The Automotive Industry is currently going through the most revolutionary change since the invention of the automobile itself. The fear of global warming, among other worries, is the prominent reason for the move toward electric vehicles. While the true impact electric vehicles will have on society is simply unknown, switching to electric vehicles plays a vital part in addressing global warming fears. Electric vehicles will affect more than just the environment, but with such a hazy future ahead, one can only guess, how electric vehicles will impact our world.
What is an Electric Car?
Before determining the impact of electric cars, it's important to know what an electric car is.
How the electric motor works is basically the same as it would work in something like a pencil sharpener. In essence, the car houses batteries, formally lead-acid batteries back in the 1990s but now lithium batteries like those used in a laptop computer.
What essentially happens is the lithium batteries supply an electric potential difference or, as it is most commonly known, a voltage to the circuit. This voltage is what powers the circuit. Think of it as the pump in a water pipe. The battery's voltage allows for the flow of current in a circuit in the same way a water pump allows for the flow of water through a pipe. The current flowing through wires causes a magnetic field just like you would get from a normal permanent magnet. The wires in the circuit are wrapped many times over in a cylinder shape so they will create a circular magnetic field. Once current is flowing through the wires, if other Magnets are placed close enough to the circuit and inside the magnetic field, they will begin to turn in a circular motion called torque.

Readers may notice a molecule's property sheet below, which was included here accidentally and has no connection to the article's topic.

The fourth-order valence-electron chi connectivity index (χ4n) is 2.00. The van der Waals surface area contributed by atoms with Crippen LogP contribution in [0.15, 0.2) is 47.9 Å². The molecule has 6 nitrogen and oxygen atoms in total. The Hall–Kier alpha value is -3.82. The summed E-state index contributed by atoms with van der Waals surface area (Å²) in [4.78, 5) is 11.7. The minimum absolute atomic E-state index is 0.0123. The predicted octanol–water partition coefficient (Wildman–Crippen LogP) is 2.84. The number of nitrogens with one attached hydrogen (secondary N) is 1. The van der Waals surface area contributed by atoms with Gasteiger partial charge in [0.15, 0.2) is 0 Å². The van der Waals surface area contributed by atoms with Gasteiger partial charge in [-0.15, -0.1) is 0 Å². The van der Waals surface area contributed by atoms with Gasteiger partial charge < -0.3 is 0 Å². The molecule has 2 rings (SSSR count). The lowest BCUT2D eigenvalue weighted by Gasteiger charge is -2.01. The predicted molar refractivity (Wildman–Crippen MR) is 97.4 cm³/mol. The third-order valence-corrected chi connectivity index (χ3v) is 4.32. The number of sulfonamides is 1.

This torque is the force that drives the transmission and, in the end, turns the wheels. Electric cars typically come with either a continuously variable transmission (CVT) or, as with the new Tesla Roadster, a simple one-speed gear box.
In mechanical terms, electric cars are much simpler and operate much differently than gasoline cars. Electric cars have no exhaust, are virtually silent and for all those performance nuts out there, they deliver maximum torque from zero revs. This technology has come a long way since its invention as well. Anyone familiar with the new Tesla Roadster will tell you not only about its very respectable range and beautiful sports car looks but also its incredible supercar performance.
Pros of Owning an Electric Car
Are much easier, cheaper and cleaner to service and do maintenance on than gasoline engines.
Are much cheaper to charge with electricity than fill with gasoline, and the possibility of home-charging stations could be very convenient.
Likely will loosen oil companies' grip and the United States' dependence on foreign oil.
Have motors that are well suited for both city and highway driving by being both smooth and having a high torque output.
Are much cleaner, cheaper and easier to recycle than gasoline cars.
The biggest benefit, though is that electric cars emit no exhaust, so they produce no greenhouse gases that harm the environment and contribute to global warming.
Cons of Electric Cars
Electric Cars are not without their faults. However most faults have to do with changing it from a science experiment into an everyday easy-to-live with automobile.
Will be difficult to charge. Putting charging stations in everyone's home will be quite difficult especially for those who live in the city and may park three blocks away from where they live.
Charging in a reasonable amount of time also could be problematic. The goal would be to charge in the same time it takes to fill a car with gasoline.